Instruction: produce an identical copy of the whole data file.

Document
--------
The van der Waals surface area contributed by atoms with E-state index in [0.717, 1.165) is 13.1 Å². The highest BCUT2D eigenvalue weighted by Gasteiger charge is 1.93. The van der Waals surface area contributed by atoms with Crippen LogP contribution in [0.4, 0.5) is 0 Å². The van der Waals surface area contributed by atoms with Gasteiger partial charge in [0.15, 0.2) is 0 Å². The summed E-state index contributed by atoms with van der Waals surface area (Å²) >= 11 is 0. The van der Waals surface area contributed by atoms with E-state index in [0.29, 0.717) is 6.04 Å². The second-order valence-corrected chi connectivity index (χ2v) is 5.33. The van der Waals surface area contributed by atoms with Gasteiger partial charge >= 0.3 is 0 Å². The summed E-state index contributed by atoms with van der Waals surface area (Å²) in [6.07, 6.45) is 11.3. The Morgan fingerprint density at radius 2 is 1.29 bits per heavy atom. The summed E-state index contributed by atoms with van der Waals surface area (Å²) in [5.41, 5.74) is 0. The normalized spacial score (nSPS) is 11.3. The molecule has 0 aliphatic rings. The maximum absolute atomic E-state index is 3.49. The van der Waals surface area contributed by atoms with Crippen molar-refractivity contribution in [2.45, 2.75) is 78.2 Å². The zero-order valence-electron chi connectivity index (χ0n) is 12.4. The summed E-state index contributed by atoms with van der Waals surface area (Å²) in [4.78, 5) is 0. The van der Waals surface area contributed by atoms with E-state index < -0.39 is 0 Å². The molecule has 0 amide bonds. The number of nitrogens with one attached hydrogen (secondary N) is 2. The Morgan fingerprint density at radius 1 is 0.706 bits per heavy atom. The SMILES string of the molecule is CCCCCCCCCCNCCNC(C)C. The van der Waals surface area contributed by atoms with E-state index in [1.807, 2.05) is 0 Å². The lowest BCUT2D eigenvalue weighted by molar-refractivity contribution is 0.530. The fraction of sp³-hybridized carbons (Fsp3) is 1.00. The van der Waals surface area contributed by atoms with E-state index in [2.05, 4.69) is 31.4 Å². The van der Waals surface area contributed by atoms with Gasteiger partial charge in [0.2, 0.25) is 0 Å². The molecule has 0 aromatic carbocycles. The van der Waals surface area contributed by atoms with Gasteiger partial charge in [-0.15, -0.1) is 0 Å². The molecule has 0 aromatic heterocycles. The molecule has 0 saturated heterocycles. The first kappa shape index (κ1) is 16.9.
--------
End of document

The van der Waals surface area contributed by atoms with E-state index in [0.717, 1.165) is 13.1 Å². The highest BCUT2D eigenvalue weighted by Gasteiger charge is 1.93. The van der Waals surface area contributed by atoms with Crippen LogP contribution in [0.4, 0.5) is 0 Å². The van der Waals surface area contributed by atoms with Gasteiger partial charge in [0.15, 0.2) is 0 Å². The summed E-state index contributed by atoms with van der Waals surface area (Å²) >= 11 is 0. The van der Waals surface area contributed by atoms with E-state index in [0.29, 0.717) is 6.04 Å². The second-order valence-corrected chi connectivity index (χ2v) is 5.33. The van der Waals surface area contributed by atoms with Gasteiger partial charge >= 0.3 is 0 Å². The summed E-state index contributed by atoms with van der Waals surface area (Å²) in [6.07, 6.45) is 11.3. The Morgan fingerprint density at radius 2 is 1.29 bits per heavy atom. The summed E-state index contributed by atoms with van der Waals surface area (Å²) in [5.41, 5.74) is 0. The normalized spacial score (nSPS) is 11.3. The molecule has 0 aliphatic rings. The maximum absolute atomic E-state index is 3.49. The van der Waals surface area contributed by atoms with Crippen molar-refractivity contribution in [2.45, 2.75) is 78.2 Å². The zero-order valence-electron chi connectivity index (χ0n) is 12.4. The summed E-state index contributed by atoms with van der Waals surface area (Å²) in [4.78, 5) is 0. The van der Waals surface area contributed by atoms with E-state index < -0.39 is 0 Å². The molecule has 0 amide bonds. The number of nitrogens with one attached hydrogen (secondary N) is 2. The Morgan fingerprint density at radius 1 is 0.706 bits per heavy atom. The SMILES string of the molecule is CCCCCCCCCCNCCNC(C)C. The van der Waals surface area contributed by atoms with E-state index in [1.807, 2.05) is 0 Å². The lowest BCUT2D eigenvalue weighted by molar-refractivity contribution is 0.530. The fraction of sp³-hybridized carbons (Fsp3) is 1.00. The van der Waals surface area contributed by atoms with E-state index in [2.05, 4.69) is 31.4 Å². The van der Waals surface area contributed by atoms with Gasteiger partial charge in [0.2, 0.25) is 0 Å². The molecule has 0 aromatic carbocycles. The van der Waals surface area contributed by atoms with Gasteiger partial charge in [-0.15, -0.1) is 0 Å². The molecule has 0 aromatic heterocycles. The molecule has 0 saturated heterocycles. The first kappa shape index (κ1) is 16.9.